The Nazis mis-used all sorts of words, and they did inflict severe damage on the whole Gypsy population of Europe. So I guess I can’t argue with the Sind-and-Roma wanting that name changed . . . but that’s not the fault of the dish. The other names – Russian Eggs? I’m sure, if you could find the origin, it would just be a recipe that someone got from a Russian visitor, or ate on a visit to Russia. Whyever is that non-PC?
    A former co-worker of mine had just opened a lunch-café, right after the NY World Trade Center was knocked down. Because someone in the French government had called America’s response “arrogant,” a whole lot of people, my co-worker included, immediately renamed “French fries” as “freedom fries” because they were insulted at this one Frenchman. I thought that was both ridiculously chauvinistic and hilarious; I continued to ask for French fries, if that was what I wanted to eat.

  3. That brings back great memories, I’ll have to cook that again before too long – thanks for reminding me!!
    As to the name, there are indeed lots of food words in Germany that could be construed as being non PC, but then the French and English languages have those too. Salade Russe is Russian salad and I’m sure the list could be as long as one would want it to be. A strange thing about the Sinti and Roma objecting to the name : yes the word Zigeuner has a pejorative connotiation, but by objecting to it being used aren’t the Sinti and Roma actually identifying with it?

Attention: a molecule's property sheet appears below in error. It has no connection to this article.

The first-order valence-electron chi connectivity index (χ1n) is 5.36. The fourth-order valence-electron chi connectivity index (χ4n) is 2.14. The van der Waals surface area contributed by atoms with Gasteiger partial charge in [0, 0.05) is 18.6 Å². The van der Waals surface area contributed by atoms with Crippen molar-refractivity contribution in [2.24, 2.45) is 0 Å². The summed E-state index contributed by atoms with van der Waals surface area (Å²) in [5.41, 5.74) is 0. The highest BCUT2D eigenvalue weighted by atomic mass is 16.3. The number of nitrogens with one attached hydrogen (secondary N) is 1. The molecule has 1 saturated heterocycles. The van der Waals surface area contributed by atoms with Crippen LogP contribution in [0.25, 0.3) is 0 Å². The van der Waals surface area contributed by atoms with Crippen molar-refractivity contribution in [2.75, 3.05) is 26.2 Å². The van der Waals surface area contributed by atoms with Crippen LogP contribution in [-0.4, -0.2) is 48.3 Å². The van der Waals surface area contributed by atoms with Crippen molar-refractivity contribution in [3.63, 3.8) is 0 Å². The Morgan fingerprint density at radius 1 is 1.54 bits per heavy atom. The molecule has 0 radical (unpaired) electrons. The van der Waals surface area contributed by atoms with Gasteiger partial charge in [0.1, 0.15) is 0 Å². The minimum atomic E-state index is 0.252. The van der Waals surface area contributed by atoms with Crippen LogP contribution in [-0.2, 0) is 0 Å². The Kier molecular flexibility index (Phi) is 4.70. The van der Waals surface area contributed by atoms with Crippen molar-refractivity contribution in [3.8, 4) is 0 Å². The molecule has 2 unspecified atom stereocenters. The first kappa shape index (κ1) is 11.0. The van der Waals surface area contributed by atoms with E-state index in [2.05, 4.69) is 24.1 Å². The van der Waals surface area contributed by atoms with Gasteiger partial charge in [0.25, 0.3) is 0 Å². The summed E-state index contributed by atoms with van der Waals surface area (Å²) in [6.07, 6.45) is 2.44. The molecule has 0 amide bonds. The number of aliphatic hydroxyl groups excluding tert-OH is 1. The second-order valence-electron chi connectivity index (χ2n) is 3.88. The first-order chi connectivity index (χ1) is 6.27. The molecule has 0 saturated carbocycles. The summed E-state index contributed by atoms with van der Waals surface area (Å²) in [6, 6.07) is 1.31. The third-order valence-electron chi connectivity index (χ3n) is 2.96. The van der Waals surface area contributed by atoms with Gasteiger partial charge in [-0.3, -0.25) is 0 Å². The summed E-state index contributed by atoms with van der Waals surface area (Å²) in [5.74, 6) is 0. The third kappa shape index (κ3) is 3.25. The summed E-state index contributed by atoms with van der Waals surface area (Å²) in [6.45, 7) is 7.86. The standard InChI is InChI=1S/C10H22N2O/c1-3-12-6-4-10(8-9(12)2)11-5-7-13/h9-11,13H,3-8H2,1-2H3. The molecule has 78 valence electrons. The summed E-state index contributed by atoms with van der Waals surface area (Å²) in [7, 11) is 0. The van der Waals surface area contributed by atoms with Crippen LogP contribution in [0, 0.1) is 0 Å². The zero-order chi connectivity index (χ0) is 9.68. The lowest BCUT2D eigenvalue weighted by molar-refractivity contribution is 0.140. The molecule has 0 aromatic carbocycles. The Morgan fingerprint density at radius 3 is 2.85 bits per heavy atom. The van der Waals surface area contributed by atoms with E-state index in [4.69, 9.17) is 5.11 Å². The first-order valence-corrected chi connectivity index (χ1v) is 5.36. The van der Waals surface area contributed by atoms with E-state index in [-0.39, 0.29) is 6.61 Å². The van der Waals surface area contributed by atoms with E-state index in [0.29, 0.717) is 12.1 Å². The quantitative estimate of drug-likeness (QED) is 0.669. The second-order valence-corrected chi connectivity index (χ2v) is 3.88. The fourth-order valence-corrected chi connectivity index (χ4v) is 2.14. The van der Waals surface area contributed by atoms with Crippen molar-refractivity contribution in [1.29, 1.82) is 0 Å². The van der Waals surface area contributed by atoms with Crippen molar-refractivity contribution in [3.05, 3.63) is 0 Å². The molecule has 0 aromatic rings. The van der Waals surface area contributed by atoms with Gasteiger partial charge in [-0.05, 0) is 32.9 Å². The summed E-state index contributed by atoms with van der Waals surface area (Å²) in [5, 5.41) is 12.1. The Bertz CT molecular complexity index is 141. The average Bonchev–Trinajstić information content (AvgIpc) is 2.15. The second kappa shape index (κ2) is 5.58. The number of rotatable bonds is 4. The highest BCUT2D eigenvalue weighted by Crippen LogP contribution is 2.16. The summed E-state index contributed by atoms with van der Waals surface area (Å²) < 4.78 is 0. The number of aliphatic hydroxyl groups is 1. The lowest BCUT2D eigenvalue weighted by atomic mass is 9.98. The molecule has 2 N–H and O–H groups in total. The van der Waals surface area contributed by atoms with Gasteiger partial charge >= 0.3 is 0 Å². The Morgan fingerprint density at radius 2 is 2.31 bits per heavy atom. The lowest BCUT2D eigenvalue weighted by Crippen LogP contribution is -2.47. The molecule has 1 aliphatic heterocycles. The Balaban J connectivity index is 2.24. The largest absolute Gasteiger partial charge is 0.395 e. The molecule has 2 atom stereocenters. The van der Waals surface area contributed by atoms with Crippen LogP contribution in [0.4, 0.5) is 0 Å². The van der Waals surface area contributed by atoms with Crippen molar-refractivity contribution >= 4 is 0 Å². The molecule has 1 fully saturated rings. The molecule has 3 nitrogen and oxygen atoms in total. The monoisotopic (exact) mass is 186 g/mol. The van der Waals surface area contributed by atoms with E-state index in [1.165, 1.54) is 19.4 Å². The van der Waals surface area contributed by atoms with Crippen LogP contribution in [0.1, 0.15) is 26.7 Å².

4. A local German Restaurant near me tops this with a bit of crumbled Feta Cheese. Delicious!

  5. Very very interesting description and an introduction to a dish I had never heard of before! Perhaps the issue with the name is that it is talking about to a specific ethnic group rather than a country? It looks so good though I wouldn’t mind having this schnitzel named after my ethnicity.

  6. I spent 8 years in the Federal Republic of Germany (FRD/West) in the late 70’s and early 80’s and enjoyed Zigeunerschnitzel (Gypsy Schnitzel) from the North to the South, and from the East to the West of the FRD. I found that unlike Jäger-Schnitzel (that I dearly love) which was basically the same no matter where you ordered it Zigeunerschnitzel was a little different everywhere you went. It definitely lived up to it’s name. In your remarks just before the recipe you stated “It has been ages since I had eaten Zigeunerschnitzel. Frankly, I did not have very good memories of it – too much sauce that tasted like it was coming from a package, and rubbery canned mushrooms.” If you had this wonderful dish in one of the larger cities in Germany I would have to agree with you. However, when prepared in the smaller towns and villages I always found it to be delicious and always a little different. I can’t wait to try this recipe, it sounds so good.